is a minimum, where $u$ satisfies the advection-diffusion equation with $\mu$ as the drift coefficient. That's a constraint, which we can enforce by the introduction of a Lagrange multiplier $\lambda$:

$\iint\lambda\left\{\frac{\partial u}{\partial t} + \frac{\partial}{\partial x}(\mu u) - \frac{\partial}{\partial x}\left(D\frac{\partial u}{\partial x}\right)\right\}dx\hspace{2pt}dt$

So, altogether now, we seek 3 fields $u$, $\mu$, $\lambda$ which are an extremum of the functional

$J[u, \mu, \lambda] = \frac{1}{2}\iint(u - u_\text{exp})^2dx\hspace{2pt}dt + \iint\lambda\left\{\frac{\partial u}{\partial t} + \frac{\partial}{\partial x}(\mu u) - \frac{\partial}{\partial x}\left(D\frac{\partial u}{\partial x}\right)\right\}dx\hspace{2pt}dt$.

That's a constrained optimization problem; the first term is what we're optimizing, and the second is the constraint.

Using the usual technique of the calculus of variations, you can compute the gradient $\nabla J$ of the functional $J$ to a small perturbation $\delta u$, $\delta \mu$, $\delta\lambda$, which gives you a set of PDEs to solve:

$\frac{\partial u}{\partial t} + \frac{\partial}{\partial x}(\mu u) - \frac{\partial}{\partial x}\left(D\frac{\partial u}{\partial x}\right) = 0$

$\frac{\partial\lambda}{\partial t} + \mu\frac{\partial\lambda}{\partial x} + \frac{\partial}{\partial x}\left(D\frac{\partial\lambda}{\partial x}\right) = u - u_{\text{exp}}$

The first one is (unsurprisingly) your original PDE. The second PDE looks odd; the diffusion coefficient is negative. However, no one said you had to solve it from $t = 0$ to $t = T$; you can go backwards and then everything's fine. This second system is called the adjoint equation. Note that if you had a perfect guess for $\mu$ which made $u$ exactly equal to the experimental data, the right-hand side of the adjoint equation would be 0 and $\lambda$ would also be zero.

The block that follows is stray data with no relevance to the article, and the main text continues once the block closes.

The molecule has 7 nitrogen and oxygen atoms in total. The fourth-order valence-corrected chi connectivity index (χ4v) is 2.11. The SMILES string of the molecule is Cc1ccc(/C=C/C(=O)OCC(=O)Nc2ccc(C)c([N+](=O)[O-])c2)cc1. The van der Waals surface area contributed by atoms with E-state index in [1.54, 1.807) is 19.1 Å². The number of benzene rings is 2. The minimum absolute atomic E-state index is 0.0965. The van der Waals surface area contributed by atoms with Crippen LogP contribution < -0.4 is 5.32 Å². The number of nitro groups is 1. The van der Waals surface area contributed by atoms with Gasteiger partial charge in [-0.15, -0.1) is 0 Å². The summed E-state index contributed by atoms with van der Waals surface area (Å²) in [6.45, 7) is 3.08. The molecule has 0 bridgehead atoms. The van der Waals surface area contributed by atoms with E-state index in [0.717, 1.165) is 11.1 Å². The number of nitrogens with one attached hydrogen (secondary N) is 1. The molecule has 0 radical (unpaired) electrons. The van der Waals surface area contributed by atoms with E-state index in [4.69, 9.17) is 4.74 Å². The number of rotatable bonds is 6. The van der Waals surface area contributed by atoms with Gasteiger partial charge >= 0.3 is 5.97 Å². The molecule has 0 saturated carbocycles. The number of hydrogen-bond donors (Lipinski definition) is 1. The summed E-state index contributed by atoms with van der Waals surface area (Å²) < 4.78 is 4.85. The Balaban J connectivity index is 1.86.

Having solved both of these PDE, the change in $J$ with respect to a small perturbation $\delta\mu$ is

$\nabla_\mu J\delta\mu = -\iint u\frac{\partial\lambda}{\partial x}\delta\mu\hspace{3pt} dx\hspace{2pt}dt$.

But, we know that $J$ decreases fastest in the direction opposite its gradient, so if you wanted to improve $J$, you could set

$\mu' = \mu + \alpha u\frac{\partial\lambda}{\partial x}$

and search for a value of the scalar $\alpha$ that works best. Or, you could use something more sophisticated like a quasi-Newton method, but that's just a detail.

In summary:

1. Pick some guess for $\mu$
2. Solve the forward PDE for $u$
3. Solve the adjoint PDE for $\lambda$
4. Compute the gradient $\nabla J$
5. Update $\mu$ and repeat if the error isn't good enough

I can offer more detail if necessary, there's quite a bit left out. I don't know of a good introductory reference for the subject that isn't too general to be useful.

Generally, you want to avoid numerically differentiating experimental data. If it has some random red noise errors on top of the actual signal and you differentiate those, you get a bunch of nonsense out; you could apply a low-pass filter to it first to avoid that. In the adjoint method, you can take advantage of all the smoothing properties of parabolic PDE to do that for you.

• Don't forget regularization! – Christian Clason Nov 15 '14 at 18:25
• If you have a way to address that succinctly then the unlucky souls who have to review my thesis will thank you ;) – Daniel Shapero Nov 15 '14 at 18:32
• A good introductory reference might be Martin Burger's lecture notes; Chapter 7 deals specifically with parameter identification problems and also discusses the adjoint approach. – Christian Clason Nov 15 '14 at 18:32
• In a nutshell: restrict the minimization to a compact set, either by adding an explicit constraint $\mu \in M$ or - this is the more popular choice, called Tikhonov regularization - by adding a regularization term $\gamma \|\mu\|^2$ with an appropriately chosen norm with pre-compact level sets ($L^2$ will do for this example; if you know that you are looking for a smooth $\mu$, $H^1$ will give better results). The latter approach will add $\gamma \mu$ to the gradient (i.e., $\mu' = \mu + \alpha (u \nabla \lambda + \gamma \mu)$) for $L^2$. – Christian Clason Nov 15 '14 at 18:35
• Sorry, sign error: should be $\alpha(u\nabla \lambda - 2\gamma \mu)$. – Christian Clason Nov 15 '14 at 18:44